Also, we know that the canceled games impact not only the team with positive cases, but also the opponent — the healthy opponent.
It’s an unfortunate situation for all involved.
There was some discussion early in the week about Washington and Arizona playing each other if Cal and Utah were unable to compete.
But several logistical issues, complicated by their scheduled meeting in Seattle in Week 3, derailed those plans.
3. Unknowns continue.
If you haven’t been paying close attention to results elsewhere, it’s worth noting that BYU has played eight games this season.
That’s eight more than Utah, which is 45 minutes away.
Meanwhile, the Mountain West announced its return after the Pac-12’s vote to restart, but most of its teams have played three games.
Yet we’re headed to the second weekend in November, and one-third of the Pac-12 has yet to take the field.
One-third of the conference remains a mystery.
Actually, it’s more: At least five teams have yet to show themselves in full form.
The loss of quarterback Davis Mills not only stripped Stanford of any chance to upset Oregon, it added a layer of uncertainty to the Cardinal.
It’s not the same team without Mills — not close to the same team.
So great is the drop from Mills to the backup, Jack West, that we’ll avoid drawing any conclusions about the Cardinal.
And for that reason, we’re not sure conclusions work for the Ducks, either.
4. Answers arrive.
Three teams carried more unknowns into the season than all the rest — three teams that had new coaches, new quarterbacks and no spring practice.
One, Washington, didn’t play.
The other two, Colorado and Washington State, delivered solid showings for new coaches Karl Dorrell and Nick Rolovich, respectively.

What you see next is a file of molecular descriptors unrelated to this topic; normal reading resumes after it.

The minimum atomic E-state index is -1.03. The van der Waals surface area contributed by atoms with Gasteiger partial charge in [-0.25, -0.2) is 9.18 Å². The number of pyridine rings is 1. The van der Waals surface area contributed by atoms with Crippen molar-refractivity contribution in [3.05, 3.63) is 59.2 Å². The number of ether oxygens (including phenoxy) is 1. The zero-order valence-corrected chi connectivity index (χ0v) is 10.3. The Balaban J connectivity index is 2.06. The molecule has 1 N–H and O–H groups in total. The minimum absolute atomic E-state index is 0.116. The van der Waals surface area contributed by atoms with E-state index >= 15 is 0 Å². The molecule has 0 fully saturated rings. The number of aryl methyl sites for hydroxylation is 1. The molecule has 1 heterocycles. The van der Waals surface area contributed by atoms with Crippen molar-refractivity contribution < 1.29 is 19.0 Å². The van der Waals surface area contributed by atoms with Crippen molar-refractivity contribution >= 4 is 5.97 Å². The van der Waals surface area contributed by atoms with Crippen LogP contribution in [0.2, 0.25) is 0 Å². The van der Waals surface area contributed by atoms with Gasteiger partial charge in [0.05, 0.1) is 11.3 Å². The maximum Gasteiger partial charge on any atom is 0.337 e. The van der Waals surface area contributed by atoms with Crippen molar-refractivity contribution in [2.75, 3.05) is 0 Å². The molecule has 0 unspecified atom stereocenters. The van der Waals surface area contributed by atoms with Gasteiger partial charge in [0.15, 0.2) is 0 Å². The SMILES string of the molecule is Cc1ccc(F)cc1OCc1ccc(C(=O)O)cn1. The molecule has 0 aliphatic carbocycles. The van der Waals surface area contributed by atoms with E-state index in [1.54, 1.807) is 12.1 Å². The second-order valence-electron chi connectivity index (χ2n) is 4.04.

Colorado had considerable help from its opponent, UCLA, which committed four turnovers.
Credit the Buffaloes for taking advantage and making enough plays in the fourth quarter to repel the Bruins’ comeback.
Washington State, meanwhile, produced the most impressive performance of the weekend, relative to the expectations.
(At least, relative to our expectations.)
Playing on the road, with a true freshman quarterback and missing their best player, Max Borghi (injury), the Cougars were in mid-season form as they ran Oregon State off the field, 38-28.
WSU executed like it had already played a handful of games, while the Beavers looked like they hadn’t practiced in seven months.
Quarterback Jayden de Laura was poised and efficient. The Cougars gained 456 yards, scored on three big plays and received a sterling performance from tailback Deon McIntosh, who rushed for 146 yards in Borghi’s absence.
Suddenly, Oregon’s trip to the Palouse in Week 2 has next-level intrigue.
5. And answers depart.
The game of the year in college football thus far played out Saturday afternoon, evening and night in South Bend — it lasted more than four hours — with No. 4 Notre Dame outlasting No. 1 Clemson in double overtime.
The Tigers were without quarterback Trevor Lawrence, but no matter: His backup threw for 439 yards and two touchdowns.
The backup is a true freshman.
The backup is D.J. Uiagalelei, who grew up in Southern California and attended St. John Bosco.
He’s part of the stellar west coast recruiting class of 2020 — the part that bypassed the Pac-12 in favor of title contenders located in the eastern half of the country.
Another member of that class, Oklahoma quarterback Spencer Rattler (Phoenix), threw his 17th touchdown of the season this weekend.
A third member of that class, Texas running back Bijan Robinson (Tucson), rushed for 113 yards.
A fourth member of the class, Georgia running back Kendall Milton (Fresno), is averaging 5.7 yards per rush this season.
There are others, but we’ll avoid a lengthy list of the players that got away and issue a reminder that the early-signing period is five weeks away, and the Pac-12 must protect its turf.